Wednesday, September 30, 2009

Day Four, continued: Boat names

Danford's Marina is a large rather flashy but obviously well-run place frequented by some very big and expensive boats. There was a motor cruiser tied up there so vast that it figured in the dockmaster's directions: Come into the harbor until you get to the Prediction and then go left....

"Prediction" is an awfully dull and uninspired name for a boat, isn't it? Some tens of millions must have been spent on this monster, which was the size of a middling warship -- and they couldn't come up with a better name? I couldn't help thinking that it was probably owned by some hedge-fund creep and the name celebrated this parasite's prowess at anticipating the market. (Let's hope it was the previous owner's previous prowess, and that the self-celebrator is now living a lot less large.)

This got me thinking about boat names.

They fall into several categories. There are girls' names innumerable: Mary Ann, Rosalind, Geraldine, and every other name a female human being ever bore. (Well, maybe not Hrotswitha.) There is the clumsily jocular, a numerous category: Buona For Tuna and the like. There's the name you come up with because you can't think of a name: Come Si Chiami [sic], another boat in Port Jefferson. There's the name that advertises your ancestry: Cill Dara, though I think this one may have been spelled with a 'K'. There's the grandiose -- Astraea, with a rendering of the Pleiades on the sail.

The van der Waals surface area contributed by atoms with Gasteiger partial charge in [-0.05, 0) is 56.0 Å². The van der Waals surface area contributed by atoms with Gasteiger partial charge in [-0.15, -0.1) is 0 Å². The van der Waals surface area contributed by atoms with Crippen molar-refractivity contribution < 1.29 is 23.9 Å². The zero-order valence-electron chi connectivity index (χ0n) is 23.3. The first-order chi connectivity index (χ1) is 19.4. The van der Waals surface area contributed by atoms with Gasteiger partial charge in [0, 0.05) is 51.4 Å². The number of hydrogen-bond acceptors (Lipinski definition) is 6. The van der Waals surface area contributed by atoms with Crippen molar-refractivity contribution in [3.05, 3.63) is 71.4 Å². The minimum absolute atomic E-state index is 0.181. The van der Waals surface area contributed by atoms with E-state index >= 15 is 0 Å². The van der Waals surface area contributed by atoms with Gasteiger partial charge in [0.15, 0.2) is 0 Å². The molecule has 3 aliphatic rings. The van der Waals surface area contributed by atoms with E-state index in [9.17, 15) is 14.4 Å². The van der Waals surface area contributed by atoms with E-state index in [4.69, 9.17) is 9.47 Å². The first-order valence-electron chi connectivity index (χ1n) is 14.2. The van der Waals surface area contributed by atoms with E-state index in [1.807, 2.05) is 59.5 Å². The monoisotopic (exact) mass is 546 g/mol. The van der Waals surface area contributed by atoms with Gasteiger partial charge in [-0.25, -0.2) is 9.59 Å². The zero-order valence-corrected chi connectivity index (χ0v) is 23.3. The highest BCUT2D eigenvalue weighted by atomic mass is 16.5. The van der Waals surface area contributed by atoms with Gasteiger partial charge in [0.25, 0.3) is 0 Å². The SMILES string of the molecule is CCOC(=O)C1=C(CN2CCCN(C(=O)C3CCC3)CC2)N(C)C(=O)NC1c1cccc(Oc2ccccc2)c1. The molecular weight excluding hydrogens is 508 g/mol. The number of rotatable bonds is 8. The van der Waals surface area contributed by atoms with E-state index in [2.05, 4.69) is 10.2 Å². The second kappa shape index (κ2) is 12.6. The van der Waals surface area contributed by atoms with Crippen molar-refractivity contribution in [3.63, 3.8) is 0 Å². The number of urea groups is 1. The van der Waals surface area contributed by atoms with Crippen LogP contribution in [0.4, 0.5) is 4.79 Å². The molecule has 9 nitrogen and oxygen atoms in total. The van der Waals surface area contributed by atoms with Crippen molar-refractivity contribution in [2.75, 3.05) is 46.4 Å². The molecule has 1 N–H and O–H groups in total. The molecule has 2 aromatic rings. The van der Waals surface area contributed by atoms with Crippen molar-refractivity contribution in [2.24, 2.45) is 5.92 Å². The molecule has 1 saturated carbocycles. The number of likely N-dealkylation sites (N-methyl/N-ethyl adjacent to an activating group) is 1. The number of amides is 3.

There's the slightly wistful -- Serenity (very frequently encountered, this -- there are two of them at the 79th Street boat basin); Daddy's Toy; Magic Hour. Sailing, in my experience, doesn't really live up to these expectations, though it has its charm; and Daddy's Toy, in particular, was last seen half-sunk and sadly uncared-for in Eastchester Bay.

There's the original -- Ishtar and Hambo, and there's the slightly ill-omened -- Palinuro; what were they thinking of? And there's the enigmatic -- Pitchi Poï, seen in New Rochelle.

This last, a little Googling shows, is a Yiddish phrase, though I can't find either word in Weinreich's dictionary, perhaps because I can't correctly reverse-engineer the Yiddish spelling from the transliteration. But I gather it's a phrase with not entirely happy associations. So why did somebody name his boat that, and render the name in whimsical humorous lettering, which I wish I had taken a picture of?

I might have asked, if I had seen Pitchi Poï's skipper. But I probably wouldn't have. I'm rather shy about approaching other sailors. Or other people in general, actually. Fortunately this is not true of all the other sailors out there, and so some agreeable encounters occur in spite of one's own shyness. I experienced just such an encounter later on today, Day Four; but that, and the saga of the dinghy outboard, will have to wait yet again.

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